RH: You use a lot of interesting materials in your "wall-mountable" pieces, including what looks to be reshaped plastic and latex. What is your studio set up like? What is one of your work sessions like?

BC: I have a pretty messy studio. I think I have the messiest one in all of oak-street hall currently. I might hold that honor for a long time. I really have no more room in my studio... every area is taken up with something. Sometimes I wish I could be more minimal but its just not happening. In one area there is a speed bag, in another area there is a plastic Cerberus given to me by my gal Vero and in other areas there are piles of materials (from fabric, plastic to acrylics) that I like to think of as alchemy mounds. Every other space is occupied with my art. A work session for me is getting some specific type of music going, then attacking a project with a combination of a bad attempt at Mike Tyson in his prime by knocking something out in a matter of seconds and the more slower, pensive, sensitive painter side of me. I go back and forth between these dichotomies often in my studio. Which is probably a big reason why I think the style in my work carries this mixture between brute elegance and irreverent baroqueness.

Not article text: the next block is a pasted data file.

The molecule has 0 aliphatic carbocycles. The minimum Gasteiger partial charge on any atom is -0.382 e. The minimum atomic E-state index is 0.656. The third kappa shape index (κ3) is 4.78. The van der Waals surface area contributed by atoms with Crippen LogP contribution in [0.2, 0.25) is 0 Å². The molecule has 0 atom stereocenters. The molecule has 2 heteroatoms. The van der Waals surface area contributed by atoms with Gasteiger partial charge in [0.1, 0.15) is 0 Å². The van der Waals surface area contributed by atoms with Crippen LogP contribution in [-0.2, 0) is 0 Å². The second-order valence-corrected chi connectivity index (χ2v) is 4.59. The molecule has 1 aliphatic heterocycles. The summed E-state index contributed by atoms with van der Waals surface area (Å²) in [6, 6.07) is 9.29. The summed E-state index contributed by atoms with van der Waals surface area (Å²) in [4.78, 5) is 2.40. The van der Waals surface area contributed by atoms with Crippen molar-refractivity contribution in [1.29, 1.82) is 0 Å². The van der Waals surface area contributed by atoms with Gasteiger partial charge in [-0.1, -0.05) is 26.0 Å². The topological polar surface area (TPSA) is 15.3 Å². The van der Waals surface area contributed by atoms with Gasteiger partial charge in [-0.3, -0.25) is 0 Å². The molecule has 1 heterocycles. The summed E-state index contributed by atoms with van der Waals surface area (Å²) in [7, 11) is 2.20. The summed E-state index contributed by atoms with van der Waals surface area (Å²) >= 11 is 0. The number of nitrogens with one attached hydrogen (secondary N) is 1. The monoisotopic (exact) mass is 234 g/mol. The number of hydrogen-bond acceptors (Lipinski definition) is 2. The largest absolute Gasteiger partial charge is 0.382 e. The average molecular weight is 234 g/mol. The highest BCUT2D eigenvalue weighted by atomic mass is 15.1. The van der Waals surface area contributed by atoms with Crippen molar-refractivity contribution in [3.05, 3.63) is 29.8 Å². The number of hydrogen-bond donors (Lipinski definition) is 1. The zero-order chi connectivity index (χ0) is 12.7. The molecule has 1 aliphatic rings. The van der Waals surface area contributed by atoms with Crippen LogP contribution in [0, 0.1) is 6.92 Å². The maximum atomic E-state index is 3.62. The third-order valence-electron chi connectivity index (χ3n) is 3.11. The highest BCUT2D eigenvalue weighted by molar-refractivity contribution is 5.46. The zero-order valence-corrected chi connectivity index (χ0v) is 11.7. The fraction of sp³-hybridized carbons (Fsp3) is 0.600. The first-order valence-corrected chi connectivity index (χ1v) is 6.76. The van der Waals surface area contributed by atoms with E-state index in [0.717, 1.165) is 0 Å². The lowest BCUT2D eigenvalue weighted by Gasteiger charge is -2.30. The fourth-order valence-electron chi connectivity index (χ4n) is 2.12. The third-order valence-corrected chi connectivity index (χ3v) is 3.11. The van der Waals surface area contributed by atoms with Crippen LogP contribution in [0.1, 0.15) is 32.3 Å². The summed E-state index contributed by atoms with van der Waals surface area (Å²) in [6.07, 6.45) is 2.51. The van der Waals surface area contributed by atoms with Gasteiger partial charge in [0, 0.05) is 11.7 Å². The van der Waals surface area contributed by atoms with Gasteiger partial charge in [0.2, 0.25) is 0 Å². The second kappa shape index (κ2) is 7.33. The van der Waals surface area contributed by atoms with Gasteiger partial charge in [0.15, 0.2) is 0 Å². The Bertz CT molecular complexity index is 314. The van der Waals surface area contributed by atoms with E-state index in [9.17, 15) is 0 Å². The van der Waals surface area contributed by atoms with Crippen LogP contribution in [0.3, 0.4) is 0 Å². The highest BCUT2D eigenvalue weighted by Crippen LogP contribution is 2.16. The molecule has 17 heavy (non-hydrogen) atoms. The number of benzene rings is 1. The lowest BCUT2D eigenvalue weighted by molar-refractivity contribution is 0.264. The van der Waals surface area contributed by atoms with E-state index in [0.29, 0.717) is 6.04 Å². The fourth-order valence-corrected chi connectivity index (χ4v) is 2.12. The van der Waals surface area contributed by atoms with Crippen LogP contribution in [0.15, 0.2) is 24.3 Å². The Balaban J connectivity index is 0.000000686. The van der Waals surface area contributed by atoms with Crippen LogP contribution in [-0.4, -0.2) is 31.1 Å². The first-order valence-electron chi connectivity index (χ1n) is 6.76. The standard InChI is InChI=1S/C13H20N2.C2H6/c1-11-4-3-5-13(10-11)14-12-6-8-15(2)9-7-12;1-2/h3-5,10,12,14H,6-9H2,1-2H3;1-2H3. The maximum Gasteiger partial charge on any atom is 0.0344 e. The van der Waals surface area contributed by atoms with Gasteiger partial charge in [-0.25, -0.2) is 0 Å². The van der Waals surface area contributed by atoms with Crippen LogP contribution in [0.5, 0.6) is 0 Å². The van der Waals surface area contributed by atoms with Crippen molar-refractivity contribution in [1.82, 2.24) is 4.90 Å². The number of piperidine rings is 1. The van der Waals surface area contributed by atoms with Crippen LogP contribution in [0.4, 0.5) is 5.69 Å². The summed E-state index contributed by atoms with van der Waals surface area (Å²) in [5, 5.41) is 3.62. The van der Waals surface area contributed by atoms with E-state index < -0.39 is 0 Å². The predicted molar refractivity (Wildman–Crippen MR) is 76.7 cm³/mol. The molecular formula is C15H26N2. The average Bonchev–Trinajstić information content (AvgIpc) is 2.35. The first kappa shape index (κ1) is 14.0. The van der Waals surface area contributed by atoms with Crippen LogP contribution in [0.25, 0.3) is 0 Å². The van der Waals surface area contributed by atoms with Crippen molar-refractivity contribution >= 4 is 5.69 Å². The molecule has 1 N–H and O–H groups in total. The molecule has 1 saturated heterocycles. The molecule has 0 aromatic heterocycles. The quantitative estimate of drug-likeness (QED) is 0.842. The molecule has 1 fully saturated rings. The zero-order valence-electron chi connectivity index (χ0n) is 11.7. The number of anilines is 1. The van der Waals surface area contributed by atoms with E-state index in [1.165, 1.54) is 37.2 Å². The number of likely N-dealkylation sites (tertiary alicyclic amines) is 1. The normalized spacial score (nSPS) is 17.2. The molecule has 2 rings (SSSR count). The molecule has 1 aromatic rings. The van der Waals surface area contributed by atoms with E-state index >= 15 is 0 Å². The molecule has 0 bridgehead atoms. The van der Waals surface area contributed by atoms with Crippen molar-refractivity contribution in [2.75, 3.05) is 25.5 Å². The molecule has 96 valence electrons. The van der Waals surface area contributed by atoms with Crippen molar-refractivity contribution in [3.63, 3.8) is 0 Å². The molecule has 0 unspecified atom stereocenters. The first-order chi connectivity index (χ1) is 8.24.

RH: Do you employ any particularly original technique in your work? And more importantly, would you be willing to share your secret?

BC: I guess I do have an original technique that I use to create my art. I haven't been pointed to anyone else that is doing what I am doing technically so until then it is original. It is extremely low- tech/lo-fi and for that I love it but It might be original because I don't think anyone in their right mind would do what I'm doing technically... or maybe so who knows. If anyone wants the secret sauce I might give it out from a bottle at my closing reception but you are going to have to approach me and ask me about it.

RH: So, you got an MFA. What happens next?

BC: To borrow an idea from the late great Mitch Hedberg I'm going to hit the ground running with a "get rich slow scheme." I think I'm in the right business for that. On the other hand if someone wants to make it happen quickly I don't mind forfeiting the scheme.




Stewart Cohen
Photographs Do Not Bend Gallery
1202 Dragon Street, Dallas, TX 75207
6:00 PM - 9:00 PM


Lady Classical, Mother Metamorphosis, and other Holy Fables
Michael O'Keefe
Valley House Gallery
6616 Spring Valley Road, Dallas, TX 75254
6:00 PM - 8:30 PM


Janet Chaffee and Heidi Lingamfelter
Mighty Fine Arts
419 N. Tyler, Dallas, TX 75209
6:00 PM - 9:00 PM

Grind, Hassle, Jump Jam
Nic Noblique
Cameron Gallery
1414 Dragon Street, Dallas, TX 75207
6:00 PM - 9:00 PM

Ginger Geyer
Kenneth Hale
Jacqueline Bishop
3120 McKinney Ave, Dallas, TX 75204
5:00 PM - 7:00 PM


Oak Cliff Art Crawl
Davis St, Seventh Avenue, Tyler, and Bishop Ave in Oak Cliff
4:00 PM - 7:00 PM Saturday
4:00 PM - 7:00 PM Sunday

Image courtesy of Bernardo Cantu.